A new report from the New York Times details at least four dozen questions on a wide variety of subjects that special counsel Robert Mueller has delivered to Donald Trump’s lawyers that he wants the president to answer. The lines of inquiries are intended to ascertain meanings, motivations, and whether or not Trump obstructed justice — a topic which is not so much in question as it is unclear how the president and his team might account for it in a courtroom.
The list itself is exhaustive, and available here to read in its entirety. A sampling of the questions:
- How was the decision made to fire Mr. Flynn on Feb. 13, 2017?
Although it is widely known that Trump’s former national security adviser lied to the FBI and to his superiors in the campaign and eventually the administration, little is known about why the president waited so long to act after “finding out,” or if he in fact knew before it was public knowledge.
- What was the purpose of your Jan. 27, 2017, dinner with Mr. Comey, and what was said?
This was the meeting after which Comey made notes that included the president having raised the issue of the Steele Dossier and the fact that he wanted “loyalty” from the then-Director of the FBI. The answer to this question alone could determine the entire direction of any eventual prosecution — an answer in the affirmative about a loyalty test would indicate obstruction, and an answer in the negative would contravene FBI-recorded evidence that has historically been accepted by federal courts as admissible despite being informal note-taking.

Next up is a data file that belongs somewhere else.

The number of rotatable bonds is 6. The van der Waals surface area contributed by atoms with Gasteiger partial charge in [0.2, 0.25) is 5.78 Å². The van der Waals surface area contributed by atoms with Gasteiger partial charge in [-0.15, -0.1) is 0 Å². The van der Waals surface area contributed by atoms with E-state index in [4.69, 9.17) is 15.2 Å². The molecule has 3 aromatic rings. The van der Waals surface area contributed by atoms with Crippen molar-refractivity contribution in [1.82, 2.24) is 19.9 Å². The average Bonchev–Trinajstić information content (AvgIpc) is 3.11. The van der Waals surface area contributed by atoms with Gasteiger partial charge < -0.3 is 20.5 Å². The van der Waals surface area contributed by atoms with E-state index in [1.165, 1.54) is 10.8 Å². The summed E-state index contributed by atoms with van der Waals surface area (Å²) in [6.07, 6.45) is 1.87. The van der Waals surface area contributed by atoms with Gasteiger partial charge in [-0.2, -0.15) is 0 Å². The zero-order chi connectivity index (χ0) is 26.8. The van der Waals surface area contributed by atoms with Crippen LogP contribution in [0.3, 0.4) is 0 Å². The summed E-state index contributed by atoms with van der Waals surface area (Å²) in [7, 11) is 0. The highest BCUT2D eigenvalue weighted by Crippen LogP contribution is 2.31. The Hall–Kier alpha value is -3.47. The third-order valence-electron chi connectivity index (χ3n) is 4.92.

- What was the purpose of the tweet you sent on May 12, 2017?
This one could point to witness tampering:
James Comey better hope that there are no “tapes” of our conversations before he starts leaking to the press!
— Donald J. Trump (@realDonaldTrump) May 12, 2017
Although the White House ultimately admitted there were no secret recordings of any conversations that took place in the Oval Office, the fact that it was said is otherwise apropos of nothing, and could only serve as an attempt to intimidate the former FBI Director.
What discussions did you have regarding terminating the special counsel, and what did you do when that consideration was reported in January 2018?
Oddly, the investigation turns inward at times by necessity, since Trump has so commonly publicly discussed the circumstances that led to the appointment of the special counsel, the necessity of the investigation, his perception of it, and the potential dissolution of it, which it has been reported that Trump has sought on multiple occasions.
This list of questions should terrify the president’s legal team. The specificity of the inquiries will require Trump to have a mastery of the topics that will be next to impossible for him to achieve before Mueller actually gets a chance to ask him the questions he has listed.
Put differently, it is nearly unthinkable that Donald Trump won’t (a) commit obstruction of justice while talking to Mueller, (b) perjure himself repeatedly, and (c) prematurely call off the interview.
Featured image via New Century Times Gallery